Lyman Beecher Heads West to Train Evangelists

This is the day that … Lyman Beecher was born in Connecticut, in 1775.

He has been described as “the father of more brains than any other man in America”, a reference to his 13 children.  These included the famous preacher, Henry Ward Beecher, and the author of Uncle Tom’s Cabin, Harriet Beecher Stowe.  As a matter of fact, “all his sons were well known as preachers” (Concise Universal Biography, page 222).

But Rev. Lyman Beecher was a giant among giants himself. He was educated at Yale in the days when it was barely above a secondary school in its facilities. The students were of dubious character at times.

Beecher was appalled by the example of his peers, but found his ideal in Timothy Dwight, the new President of Yale. It was Dwight who stirred Yale into a religious fervor that led to many revivals in the next twenty-five years. Lyman graduated in 1797 and spent the next year in Yale Divinity School under the tutelage of Dwight as his mentor.

Ordained to the Presbyterian ministry in 1797, he pastored three large churches (Litchfield, Connecticut; Boston; and Cincinatti), was well known as a revivalist, an educator and a social reformer.  He brought revival but also controversy. His preaching on temperance was just one of the themes that offended his parishioners at times.

He was one of the founders of the American Bible Society and President of Lane Theological Seminary in Cincinatti.

Initially he opposed Charles Finney’s new revival techniques and theology, but a few years later he admitted his worth and even invited Finney to hold meetings in Boston.  Lyman Beecher found himself in ‘hot water’ with his Presbyterian brethren who had little time for the famous revivalist.  After all, Finney taught “man was able to repent in response to God’s grace” (Dictionary of American Biography, page 38).

As a result Beecher was actually tried for heresy … but acquitted.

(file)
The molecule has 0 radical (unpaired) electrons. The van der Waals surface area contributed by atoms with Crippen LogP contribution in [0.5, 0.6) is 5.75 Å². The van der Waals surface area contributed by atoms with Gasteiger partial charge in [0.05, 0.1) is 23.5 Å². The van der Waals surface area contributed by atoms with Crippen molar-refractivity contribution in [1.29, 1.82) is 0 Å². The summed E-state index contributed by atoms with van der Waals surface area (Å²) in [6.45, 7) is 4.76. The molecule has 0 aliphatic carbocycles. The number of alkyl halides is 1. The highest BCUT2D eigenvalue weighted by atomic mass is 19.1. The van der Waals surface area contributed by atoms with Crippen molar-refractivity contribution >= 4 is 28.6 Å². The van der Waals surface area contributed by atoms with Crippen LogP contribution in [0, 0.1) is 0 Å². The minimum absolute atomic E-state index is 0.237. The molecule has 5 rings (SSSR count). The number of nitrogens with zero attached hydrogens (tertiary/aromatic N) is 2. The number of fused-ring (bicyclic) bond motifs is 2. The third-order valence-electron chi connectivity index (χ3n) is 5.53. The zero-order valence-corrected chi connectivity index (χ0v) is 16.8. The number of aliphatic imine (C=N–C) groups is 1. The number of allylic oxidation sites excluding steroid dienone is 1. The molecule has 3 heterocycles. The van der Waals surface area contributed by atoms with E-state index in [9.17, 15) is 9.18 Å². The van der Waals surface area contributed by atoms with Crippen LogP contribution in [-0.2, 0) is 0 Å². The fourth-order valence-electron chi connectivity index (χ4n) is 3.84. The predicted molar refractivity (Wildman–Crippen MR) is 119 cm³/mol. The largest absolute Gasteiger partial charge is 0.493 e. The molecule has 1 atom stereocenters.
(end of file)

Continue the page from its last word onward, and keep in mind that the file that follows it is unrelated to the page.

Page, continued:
He was already one of America’s best known preachers by the age of 50, when he moved to Boston, seeking better payment for his skills and status.

His next move, to Cincinatti, was motivated by his concern to sure up protestant preaching where the Catholics and Unitarians had already made inroads. His years there were controversial. He used his Presidency of Lane Theological Seminary to train ministers to win the West for Protestantism.

An inveterate opponent of Roman Catholicism and Unitarianism, it is said that one of his fiery sermons apparently helped incite a mob “that resulted in the burning of a convent”.

During those years he was charged with acts of heresy, slander and hypocrisy by opposing religious factions. He resigned from Lane in 1850 and went to live with his son, Henry Ward Beecher, in Brooklyn, where he died on 10 January, 1863, after a long and stormy ministry.

This post is based on the work of my late friend Donald Prout whose love for books and Christian history led him to collate a daily Christian calendar. I continue to work with Don’s wife, Barbara, to share his life work with the world. I have updated some of these historical posts and will hopefully draw from Don’s huge files of clippings to continue this series beyond Don’s original work. More of Don’s work can be found at www.donaldprout.com. I am indebted to Don for awakening in me an interest in Church History, which I previously considered to be a little stuffy and of little practical value. I find in the process of updating Don’s Christian Diary that I am being constantly refreshed, illuminated or challenged by the lives of those who have gone before.

Wendell Loveless at the Moody Bible Institute

This is the day that … Wendell P Loveless died in Honolulu, in 1987.

“I was born in Wheaton,” he had told an interviewer the year before he died, “which is the Protestant Vatican!”

After his father’s death, when Wendell was still an infant, the rest of the family lived with the godly grandparents.  They attended Wheaton College Church, and “before I was saved,” Wendell tells, “I was leading the choir.”

He studied singing, piano and drama – God was preparing him for future service. In 1914, he was chosen as a member of an entertainment group that toured the United States for six seasons, giving him experience and training in voice, piano, dramatics, and master-of-ceremonies duties, which he used later in Christian ministry.

During World War I he was an officer in the US Marines.  He was married in 1920 (“neither of us knew the Lord,” he said) – and was chaplain of a Masonic Lodge.

But, watching his eldest child playing, he says:  “The thought came to me with terrific force – I’ve got to set a better example to my son!”